1. It looks like three B1G quarterbacks could be taken in the first round of the 2016 NFL draft. Who should be drafted first?
It's a good thing the question isn't who will be drafted first because it looks like that answer continues to be Penn State's Christian Hackenberg over Michigan State's Connor Cook and Ohio State's Cardale Jones. Scouts and NFL experts continue to drool over Hackenberg's potential. Just this past week Trent Dilfer of ESPN compared him favorably to Dallas Cowboys legend Troy Aikman.
The crazy part about it is that scouts are all in on Hackenberg because of his potential, not what he actually does on the field where he has clearly regressed. Since his freshman season, Hackenberg has had to deal with a coaching/system change, one of the poorest offensive lines in college football and a ton of young receivers, but he doesn't pass the stats test. He's thrown 16 touchdowns, 17 interceptions with a 55 percent completion percentage.
The eye test will also tell you that it can't possibly be everyone else's fault. His completion percentage is that low despite throwing an insane number of screens and other short passes. He also misses open receivers on a regular basis, throws picks that are almost exclusively the result of his decision-making and takes far too many sacks when he should throw the ball away.
There are those glimpses of brilliance when he threads a perfect needle for 20 yards down the field or hits a receiver in stride for a 35-yard gain, but that wouldn't be enough for me if I was a GM… I'd go with Cardale Jones. He hasn't been great to start this year, but neither have Hackenberg or Cook. I expect all three will improve, but I like Jones more than the other two.
First of all, what he did last year in the final three games of the season was incredible and far more impressive than anything that Hackenberg and Cook have done. He went from a headset-wearing backup to the leader of an offense that put up 143 points in three neutral site games against Wisconsin, Alabama and Oregon en route to a national championship. He did so with poise in the pocket, accuracy down the field, a powerful arm and a solid scrambling ability.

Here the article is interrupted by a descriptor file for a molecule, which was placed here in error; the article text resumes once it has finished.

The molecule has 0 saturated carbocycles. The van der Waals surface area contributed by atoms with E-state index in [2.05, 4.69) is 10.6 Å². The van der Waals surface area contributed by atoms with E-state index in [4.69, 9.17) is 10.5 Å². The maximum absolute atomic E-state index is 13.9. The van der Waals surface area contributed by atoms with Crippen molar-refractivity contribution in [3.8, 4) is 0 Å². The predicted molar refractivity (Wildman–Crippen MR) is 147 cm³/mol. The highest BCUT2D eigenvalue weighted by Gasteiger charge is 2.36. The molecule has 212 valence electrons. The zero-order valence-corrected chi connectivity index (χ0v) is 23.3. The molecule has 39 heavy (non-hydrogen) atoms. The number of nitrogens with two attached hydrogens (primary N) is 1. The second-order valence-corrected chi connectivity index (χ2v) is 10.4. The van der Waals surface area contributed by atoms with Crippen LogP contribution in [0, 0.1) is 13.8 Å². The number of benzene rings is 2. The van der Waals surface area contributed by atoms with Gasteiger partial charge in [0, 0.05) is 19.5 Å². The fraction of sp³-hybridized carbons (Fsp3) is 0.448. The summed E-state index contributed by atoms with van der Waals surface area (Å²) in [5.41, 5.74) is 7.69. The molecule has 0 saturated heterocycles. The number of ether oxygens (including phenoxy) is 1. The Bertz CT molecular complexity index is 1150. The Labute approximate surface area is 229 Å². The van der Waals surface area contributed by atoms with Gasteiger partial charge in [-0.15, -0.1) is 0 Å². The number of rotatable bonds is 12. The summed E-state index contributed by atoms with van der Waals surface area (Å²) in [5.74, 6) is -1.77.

For an inexperienced quarterback it was as good as it gets. I don't know if he will be the first B1G quarterback taken in the draft, but I'd certainly go with him over the others.
2. The Deep South Buckeyes brought most of the offense back from 2014 and added Braxton Miller to the receiving corps., but scored 33 fewer points in non-conference play compared to last year. Do they miss former offensive coordinator Tom Herman who left to become the head coach at Houston?
(I certainly hope so, but) I don't know yet. Ohio State didn't have a strong non-conference schedule last year or this year, but one major difference was scheduling Kent State last year. They're worse than any team Ohio State faced this year and last year the final score was 66-0. That accounts for a huge portion of the missing 33 points.
Even though there was no excuse for the Buckeyes to not blow-out a MAC school at home two weeks ago, it did rain for a big portion of the game making conditions quite sloppy and all teams would struggle to score in that environment. Even if you include those two factors, the Ohio State offense should be better than it has been. Urban Meyer has been using both Cardale Jones and J.T. Barrett at quarterback, not because the final score allowed him to do so, but because he was waiting for one of them to take control of the job.
It looks like he's settled on Jones, but Jones is not the quarterback he was in January so far. Perhaps it's because he misses Herman.
Ezekiel Elliott's drop in production has been surprising too. Despite playing Virginia Tech and three home games against cupcakes, Elliott is averaging 5.9 yards per carry. That's pretty good, but it's down a full yard per game from last year. Even if you account for the fact that teams will want to stack the box to stop him at all costs, these defenses that he's facing are not that good and he should be shredding them like he did last year.